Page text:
“Let’s be humble about how little we know, even about the current pandemic,” he said. “Get help to the businesses, workers, and communities who need it now. Don’t legislate for the next pandemic while we’re in the midst of the current one.”

COVID-19 & Beyond: Study Highlights Claims Trends

Coronavirus

Commercial insurance loss estimates related to the COVID-19 pandemic vary widely, with Lloyd’s estimating global claims as high as $107 billion in 2020 and analysts from investment bank Berenberg projecting total claims between $50 billion and $70 billion.

But a new Allianz paper says the unprecedented size of pandemic-related claims is only part of the story. The paper discusses the changes in loss patterns and causes spurred by the pandemic that “may be the prologue to more far-reaching and disruptive changes in years to come.”

Shifting exposures

The pandemic has reduced risk in some areas while heightening it in others. The paper points to “material reductions [in claims] in some lines of property and liability insurance, most notably in the aviation sector.”

Reliance on technology and the shift to homeworking for staff and remote monitoring of industrial facilities make companies more vulnerable to cyber-attacks. Reduced air travel and increased emphasis on hygiene standards could benefit the risk profile of many industries, while changes in production line processes to facilitate social distancing could increase error rates.

According to Allianz, the cost of business interruption not related to COVID-19 fell in many cases as many manufacturers, their customers, and their suppliers either shut down or scaled back operations. On the other hand, COVID-19 containment measures have led to longer disruptions and more costly claims in some cases.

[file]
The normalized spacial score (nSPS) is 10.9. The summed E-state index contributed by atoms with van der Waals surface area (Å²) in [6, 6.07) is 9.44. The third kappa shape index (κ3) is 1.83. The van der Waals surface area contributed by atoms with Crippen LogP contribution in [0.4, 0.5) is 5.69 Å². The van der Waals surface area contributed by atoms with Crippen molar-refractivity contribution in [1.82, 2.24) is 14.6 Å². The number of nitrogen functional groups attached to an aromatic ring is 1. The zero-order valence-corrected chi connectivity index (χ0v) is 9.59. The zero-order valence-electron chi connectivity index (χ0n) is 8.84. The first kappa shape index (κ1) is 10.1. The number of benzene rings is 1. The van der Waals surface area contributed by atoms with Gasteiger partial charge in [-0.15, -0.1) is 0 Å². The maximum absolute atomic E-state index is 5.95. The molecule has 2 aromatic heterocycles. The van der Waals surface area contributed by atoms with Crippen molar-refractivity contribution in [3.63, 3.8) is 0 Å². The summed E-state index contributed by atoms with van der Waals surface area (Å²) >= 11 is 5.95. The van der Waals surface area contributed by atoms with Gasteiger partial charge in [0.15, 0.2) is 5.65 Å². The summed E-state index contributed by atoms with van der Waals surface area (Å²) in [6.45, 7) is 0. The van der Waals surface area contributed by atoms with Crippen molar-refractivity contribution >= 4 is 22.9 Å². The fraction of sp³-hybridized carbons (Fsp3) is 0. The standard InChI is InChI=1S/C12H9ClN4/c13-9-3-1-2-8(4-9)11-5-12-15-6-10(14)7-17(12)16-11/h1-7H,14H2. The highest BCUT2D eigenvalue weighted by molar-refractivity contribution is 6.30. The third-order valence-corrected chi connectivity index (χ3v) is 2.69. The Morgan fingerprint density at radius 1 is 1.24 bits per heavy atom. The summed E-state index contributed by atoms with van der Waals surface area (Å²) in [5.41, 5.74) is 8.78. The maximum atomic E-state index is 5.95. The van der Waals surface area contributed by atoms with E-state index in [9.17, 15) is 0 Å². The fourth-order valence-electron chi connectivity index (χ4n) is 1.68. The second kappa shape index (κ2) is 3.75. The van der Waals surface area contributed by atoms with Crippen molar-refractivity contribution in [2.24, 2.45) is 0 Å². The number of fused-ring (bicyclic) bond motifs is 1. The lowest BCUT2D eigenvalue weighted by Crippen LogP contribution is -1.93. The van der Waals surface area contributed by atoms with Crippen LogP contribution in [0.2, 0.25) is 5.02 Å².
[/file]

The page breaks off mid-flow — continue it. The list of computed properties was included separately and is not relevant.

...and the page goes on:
“For example, a fire at a chemical plant in South Korea forced the closure of the facility,” Allianz reports. “Restricted access due to the coronavirus lockdown prolonged the reinstatement period, increasing the overall cost of the standstill.”

The hibernation of some industries, such as aviation, doesn’t mean all loss exposures have equally disappeared, Allianz says. They’ve just changed, creating new risk accumulations: “For example, large parts of the worldwide fleet are grounded in airports, many of which might be exposed to hurricanes, tornados, or hailstorms. The risk of shunting or ground incidents, when large aircraft fleets are parked temporarily, also increases and can result in costly claims.”

Business resumption brings its own risks. Opening factories and restarting production lines are high-stress situations that can involve machinery breakdowns and fires.

Eye on supply chains

Allianz points to “the current rethinking and de-risking of global supply chains to achieve more operational resilience” as a trend to watch.

“Many companies are reviewing their supply chain strategies and evaluating options such as parallel supply chains with more redundancies or some reshoring from low-cost countries back to more developed markets,” Allianz says. “This will have an important impact for insurers, both in terms of generating demand for new protection solutions, as well as new claims scenarios.”

Potential also exists for claims to materialize from long-tail lines, such as directors and officers (D&O) or professional liability, as well as workers’ compensation, if any negligence or failures to adequately protect against the coronavirus outbreak have been perceived.

Ransomware claims rise in severity since start of pandemic

During the last week in September, Universal Health Services Inc., one of the largest hospital chains in the United States, began taking some ambulances out of service because of disruptions caused by a ransomware attack. Universal said no patients were harmed, but systems that support medical records, laboratories and pharmacies were taken offline at approximately 250 facilities.

This incident is part of a disturbing trend of healthcare institutions being targeted by ransomware attacks  as the software used by hackers becomes more sophisticated and their attacks broader.